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Stress: What it is and How to Manage it

Courtesy of Williams and Klabo

Courtesy of Williams and Klabo

Krista Klabo and Katherine Williams

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By: Krista Klabo, Ed.S., NCSP & Katherine Williams, Ed.S., NCSP

Young people, like adults, experience stress. It can come from a variety of sources including doing well in school, making and sustaining friendships, or managing perceived expectations from their parents, teachers or coaches. Some stress can be positive in that it provides the energy to tackle a big test, presentation or sports event.

 

Feeling stressed? You’re not alone. A 2013 survey by the American Psychological Association (APA) found that stress is extremely common among teenagers. Teenagers who responded to the survey report they’re experiencing what they think are unhealthy levels of stress, especially during the school year. In fact, school is the top source of stress for teens. Getting into a good college or deciding what to do after high school is the second-biggest source of tension. Also, stress is different for each of us. What is stressful for one person may or may not be stressful for another; each of us responds to stress in an entirely different way.

Additionally, some people think that zero stress makes us happy and healthy: wrong. Stress is to the human condition what tension is to the violin string: too little and the music is dull and raspy; too much and the music is shrill or the string snaps; and just enough stress creates the most beautiful music. The issue, really, is how to manage it. Managed stress makes us productive and happy; mismanaged stress can overwhelm. The following graph depicts the relationship between stress (pressure), performance, and optimum stress. This graph, The Inverted-U, was created by Robert Yerkes and John Dodson in 1908.

Courtesy of Williams and Klabo

In order to stay in the “Area of Best Performance” or the optimal stress zone, people need to learn how to manage their stress. First, you need to understand your stress. Because everyone experiences stress differently, students need to reflect on how they stress. Next, identify your sources of stress. What events or situations trigger stressful feelings? Then learn your own stress signals. You may have a hard time concentrating or making decisions, feel angry, irritable or out of control, or experience headaches, muscle tension or a lack of energy. Gauge your stress signals. Finally, recognize how to you deal with stress. Determine if you are using unhealthy behaviors to cope. If you are using unhealthy behaviors or not managing your stress at all, think about ways to change your behavior. Below you will find a list of great ways to manage stress.

 

Stress Management Strategies

  1. Deep Breathing /Mindfulness. Being present in your day can help you focus on the moment and task at hand versus worrying about the future.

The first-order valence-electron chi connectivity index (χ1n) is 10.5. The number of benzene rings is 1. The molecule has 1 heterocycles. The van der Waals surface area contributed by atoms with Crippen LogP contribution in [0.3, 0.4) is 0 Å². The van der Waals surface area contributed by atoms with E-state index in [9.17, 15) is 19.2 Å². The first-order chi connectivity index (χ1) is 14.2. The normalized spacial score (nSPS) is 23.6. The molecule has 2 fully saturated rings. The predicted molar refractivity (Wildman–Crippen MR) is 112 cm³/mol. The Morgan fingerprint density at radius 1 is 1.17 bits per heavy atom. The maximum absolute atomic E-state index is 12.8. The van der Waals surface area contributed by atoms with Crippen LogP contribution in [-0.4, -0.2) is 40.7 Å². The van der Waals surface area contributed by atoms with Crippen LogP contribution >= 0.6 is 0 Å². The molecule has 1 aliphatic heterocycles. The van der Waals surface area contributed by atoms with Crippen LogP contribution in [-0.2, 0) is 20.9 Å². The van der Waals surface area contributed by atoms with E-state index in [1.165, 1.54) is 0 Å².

2. Organization. Find an organization system that works for you; planner, Google Calendar, etc. Being organized helps reduce the stress of timelines, homework, and due dates.
  3. Move your body. Physical activity is one of the most effective stress busters. Find activities you enjoy and build them into your routine such as yoga, hiking, biking, skateboarding or walking.
  4. Sleep. Ideally, adolescents should get nine hours a night. Most teens, though, are getting less.
  5. Take care of yourself. Drink water and eat healthy food. A healthy body supports a healthy mind.
  6. Balance. When you plan your week, schedule time to get schoolwork done, but also schedule a time to have fun. When it’s time to enjoy yourself, try not to worry about school or homework. Focus on having fun.
  7. Enjoy yourself. Find other hobbies or activities that bring you joy. That might be listening to music, going to the movies or drawing. Make a point to keep doing these things even when you’re stressed and busy.
  8. Let yourself shine. Spend some time really thinking about the things you’re good at, and find ways to do more of those things.
  9. Reach out for support. Accepting help from supportive friends, a trusted adult, and family can improve your ability to manage stress. If you continue to feel overwhelmed by stress, you may want to seek outside support, who can help you better manage stress and change unhealthy behaviors. At school you can access support from a trusted adult (coach, teacher, advisor), school counselor, or school psychologist.

Remember stress is a healthy and normal feeling. We all have to live with stress through coping strategies and a support system.

Peer pressure: No matter who your friends are, you may be or feel pressured to partake in something you don’t feel comfortable doing. This can cause a lot of stress on you. There are ways to deal with this peer pressure. You can use coping skills to lower your stress level, and you can use these strategies suggested by kidshealth.org:

-Listen to your gut: if you feel uncomfortable, it’s ok

-Plan ahead to what you might say and do

-Arrange a “bail out” with a parent/guardian/friend

-Feel comfortable saying no

-Hang with people who are more like you 🙂

It is hard to resist peer pressure, but in the end you will feel better about yourself

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Stress: What it is and How to Manage it